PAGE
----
4. I’m training my own standardbred to canter and jump. we are entering in our first crossrail-hunter class this april, and i’m training like crazy. this article was helpful 🙂

    5. Thanks so much! This has been really helpful.
      I’m currently training a 5yo Standardbred gelding who was an ex trotting racer. so far we’re working on the trot under saddle, but I had no idea how to teach him to canter as this is my first time training a horse.
      (By the way: I only added a state because I had to. I’m actually not from America. Just ignore that 🙂 )

    6. Nice article. We retrained our Standie with the video from the Standardbred Fan Club – they did a fantastic job showing how to retrain with easy and simple steps. Now our Standie trots and canters like a gem!

    7. Great article – I trained a couple of off the track Standardbreds years ago but I didn’t have longing equipment or the knowledge to use it if I had had it. I depended on the bending work first and used it eventually to free up the correct lead leg and then used my seat to push. Even one stride was worth a huge verbal reward.

    8. Wow! This I learn’t so much with this information, now i know why standardbreds dont really canter as much as other horses. It’s because they’re unsure whether they can and whether they’re allowed to 🙂 thanks for all the information.

    9. Thank you so much! i have just recently taken on a standardbred as a project. He is an OTT and he trotted and then got taught to pace so he is a little all over the place, he has been broken to saddle but never taught to canter, he also hasnt been worked or riden in a few years. when i lunge him he is really good he trots normally its very rare that he starts to pace. i have done pretty much what this article has said, but his canter looks very flat and a little off. we call it a tranter (trot and canter at the same time) but hopefully with alot more practice he will get it. he is very unbalanced and needs to build up alot more muscle. but thank you very much for this, i will give it all a try.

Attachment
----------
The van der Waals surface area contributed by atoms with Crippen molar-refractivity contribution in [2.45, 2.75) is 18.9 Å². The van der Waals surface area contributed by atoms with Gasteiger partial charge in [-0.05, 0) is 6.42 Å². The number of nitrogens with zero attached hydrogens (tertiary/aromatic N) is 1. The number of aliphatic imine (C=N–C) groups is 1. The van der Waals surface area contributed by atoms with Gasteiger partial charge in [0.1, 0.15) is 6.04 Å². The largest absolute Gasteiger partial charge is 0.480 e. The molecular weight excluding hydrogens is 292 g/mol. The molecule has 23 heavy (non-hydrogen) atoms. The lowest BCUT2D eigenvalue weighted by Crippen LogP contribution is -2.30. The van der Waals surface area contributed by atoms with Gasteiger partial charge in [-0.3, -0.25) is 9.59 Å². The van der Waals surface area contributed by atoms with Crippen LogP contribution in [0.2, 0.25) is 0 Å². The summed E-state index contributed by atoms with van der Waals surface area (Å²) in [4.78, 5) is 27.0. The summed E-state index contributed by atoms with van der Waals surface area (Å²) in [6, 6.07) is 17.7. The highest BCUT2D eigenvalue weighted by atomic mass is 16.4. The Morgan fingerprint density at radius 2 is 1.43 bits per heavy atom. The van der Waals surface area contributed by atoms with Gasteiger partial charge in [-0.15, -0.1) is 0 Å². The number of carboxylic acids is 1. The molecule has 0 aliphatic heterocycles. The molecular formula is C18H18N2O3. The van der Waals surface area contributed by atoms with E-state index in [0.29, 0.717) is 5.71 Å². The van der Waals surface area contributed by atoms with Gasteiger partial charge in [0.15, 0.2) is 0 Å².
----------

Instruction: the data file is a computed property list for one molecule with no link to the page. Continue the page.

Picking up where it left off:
10. hi, my sister has a standardbred and I am trying to find info on her by her number it’s not going hat well. does anyone know someone I can email to find stuff about her or a website to find stuff on her. her number is PR497.

    11. Rather than using side reins, I use long reins clipped at the cinch heart, run them up to egg butt snaffle bit, run each in-to-out, then extend back and tie to the saddle or surcingle at rib height. Take up some of the slack but not so much that there’s no relief. Start long and gradually over several days shorten and raise the point at which the rein is tied. I like this better than side reins because the horse can slide his head up and down the rein to find his own relief whereas using side reins with no ‘give’ builds resistance.

    12. The Standardbred Horse Fan Club has an excellent Pacer retraining video for anyone with a Standie that paces. Very easy steps to follow for novice to experienced. You can join the club for free too & there is lots of info on the web site.

    13. Brilliant Article, thank you. Ive just acquired an 11 year old Saddler, he started off as a 5 gaiter,and not a comfortable life after several owners. I took him as a challenge to re school to an eventer. Its an amazing journey understanding his do’s and donts. Hes coming on amazingly. Ive steadied the walk and trot…now the canter begins. I manage a few strides with so much praise…stopping’s a problem, but he listens to my voice. We do lots of ground work, bending, poles,Cavalletti. He pops over anything l face him at. Thank you for understand this amazing horse.